Increased drought combined with extreme episodes of heatwaves is triggering severe impacts on vegetation growth, particularly for plant communities in arid and semiarid ecosystems. Although there is an abundance of short-term field drought experiments in natural ecosystems, remaining knowledge gaps limit the understanding and prediction of vegetation growth to ongoing and future climate scenarios. Here, we assessed the impacts of long-term (1999–2016) experimental drought (ca. −30% rainfall) on the vegetation growth of a Mediterranean high (H) and low (L)-canopy forests and an early-successional shrubland, as indicated by above-ground biomass increment (ABI) and standing density, respectively. We found habitat context (impact of historical climate change, soil depth and successional status) of the study sites significantly affected the magnitude of climate impacts; there were synergistic effects of experimental drought and meteorological drought (Standardised Precipitation–Evapotranspiration Index, SPEI) as well as extreme dry years on vegetation growth. Long-term experimental drought decreased the ABI for the two forest canopy types and the standing density for the shrubland. Water availabilities in winter–spring (SPEIs) were positively correlated with the ABI and standing density. Moreover, experimental drought decreased the vegetation growth in extreme dry years for the shrubland. We propose that future work not only study the vegetation dynamics with physiological, phenological and demographical changes in long-term processes and across climate gradients, but also should explore the changes of multiple functions simultaneously (e.g. multifunctionality) under long-term processes and extremes. This type of analysis of long-term data is essential to understand and predict biodiversity loss, composition shifts, declines in ecosystem function and carbon budgets at temporal and spatial scales, to enable policy makers to design and implement strategies for the maintenance of sustainable ecosystem function under future climate change scenarios.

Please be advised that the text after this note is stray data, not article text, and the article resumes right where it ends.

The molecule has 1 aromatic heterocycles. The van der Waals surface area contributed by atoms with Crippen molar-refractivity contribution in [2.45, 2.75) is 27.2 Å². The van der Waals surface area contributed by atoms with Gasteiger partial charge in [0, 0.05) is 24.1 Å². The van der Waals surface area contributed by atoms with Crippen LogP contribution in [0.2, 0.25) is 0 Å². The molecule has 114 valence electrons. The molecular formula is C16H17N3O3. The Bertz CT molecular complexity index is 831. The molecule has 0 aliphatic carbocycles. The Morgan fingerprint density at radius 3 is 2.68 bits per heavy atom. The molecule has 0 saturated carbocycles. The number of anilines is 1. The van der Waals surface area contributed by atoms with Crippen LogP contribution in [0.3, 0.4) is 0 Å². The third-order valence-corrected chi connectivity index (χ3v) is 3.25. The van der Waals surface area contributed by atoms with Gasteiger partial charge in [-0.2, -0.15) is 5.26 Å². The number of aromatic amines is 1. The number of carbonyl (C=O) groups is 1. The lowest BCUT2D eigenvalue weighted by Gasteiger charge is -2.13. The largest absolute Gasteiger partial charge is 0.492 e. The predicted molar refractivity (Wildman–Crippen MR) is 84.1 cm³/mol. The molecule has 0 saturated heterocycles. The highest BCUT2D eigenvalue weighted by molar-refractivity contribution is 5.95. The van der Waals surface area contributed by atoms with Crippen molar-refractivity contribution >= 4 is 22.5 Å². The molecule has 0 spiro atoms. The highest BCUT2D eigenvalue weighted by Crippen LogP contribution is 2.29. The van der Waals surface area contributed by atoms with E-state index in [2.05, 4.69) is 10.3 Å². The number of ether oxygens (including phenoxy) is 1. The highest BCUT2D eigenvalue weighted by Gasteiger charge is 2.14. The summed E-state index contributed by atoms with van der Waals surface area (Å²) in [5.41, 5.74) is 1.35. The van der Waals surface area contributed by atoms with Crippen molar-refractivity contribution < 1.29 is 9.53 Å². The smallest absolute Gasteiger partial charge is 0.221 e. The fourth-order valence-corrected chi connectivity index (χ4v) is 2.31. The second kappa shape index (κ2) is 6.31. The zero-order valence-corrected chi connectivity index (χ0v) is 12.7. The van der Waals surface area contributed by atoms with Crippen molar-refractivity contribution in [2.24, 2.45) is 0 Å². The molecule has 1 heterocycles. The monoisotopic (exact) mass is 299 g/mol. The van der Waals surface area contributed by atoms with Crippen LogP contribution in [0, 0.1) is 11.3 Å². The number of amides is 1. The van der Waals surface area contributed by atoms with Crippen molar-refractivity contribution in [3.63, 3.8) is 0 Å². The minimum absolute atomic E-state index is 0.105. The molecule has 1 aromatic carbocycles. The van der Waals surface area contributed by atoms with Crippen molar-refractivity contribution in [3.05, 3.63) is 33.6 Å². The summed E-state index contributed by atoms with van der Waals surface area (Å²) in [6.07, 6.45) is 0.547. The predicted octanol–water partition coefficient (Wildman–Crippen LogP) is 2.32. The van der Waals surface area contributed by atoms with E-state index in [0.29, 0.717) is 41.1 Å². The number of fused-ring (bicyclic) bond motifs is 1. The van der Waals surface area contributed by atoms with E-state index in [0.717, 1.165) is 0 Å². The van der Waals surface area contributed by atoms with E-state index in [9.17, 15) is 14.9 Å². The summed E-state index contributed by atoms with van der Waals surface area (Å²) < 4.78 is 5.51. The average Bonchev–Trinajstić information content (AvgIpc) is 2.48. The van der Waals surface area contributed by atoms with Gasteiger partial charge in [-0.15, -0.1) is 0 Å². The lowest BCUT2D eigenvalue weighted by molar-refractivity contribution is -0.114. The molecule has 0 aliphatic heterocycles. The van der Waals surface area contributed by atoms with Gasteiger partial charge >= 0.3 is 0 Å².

Bibliographical noteFunding Information:
We thank the people who managed and maintained the long-term experiments and collected data. Funding for this research was provided by the Spanish government project CGL2016-79835-P, the Catalan government project SGR2017-1005, the European Research Council Synergy grant ERC-2013-SyG-610028 IMBALANCE-P and the European Research Council (ERC) under the European Union's Horizon 2020 research and innovation program (grant agreement No 758873, TreeMort).
© 2020 International Association for Vegetation Science
- Mediterranean ecosystems
- above-ground biomass increment
- decadal drought experiment
- habitat context
- standing density
- vegetation growth
ASJC Scopus subject areas
- Plant Science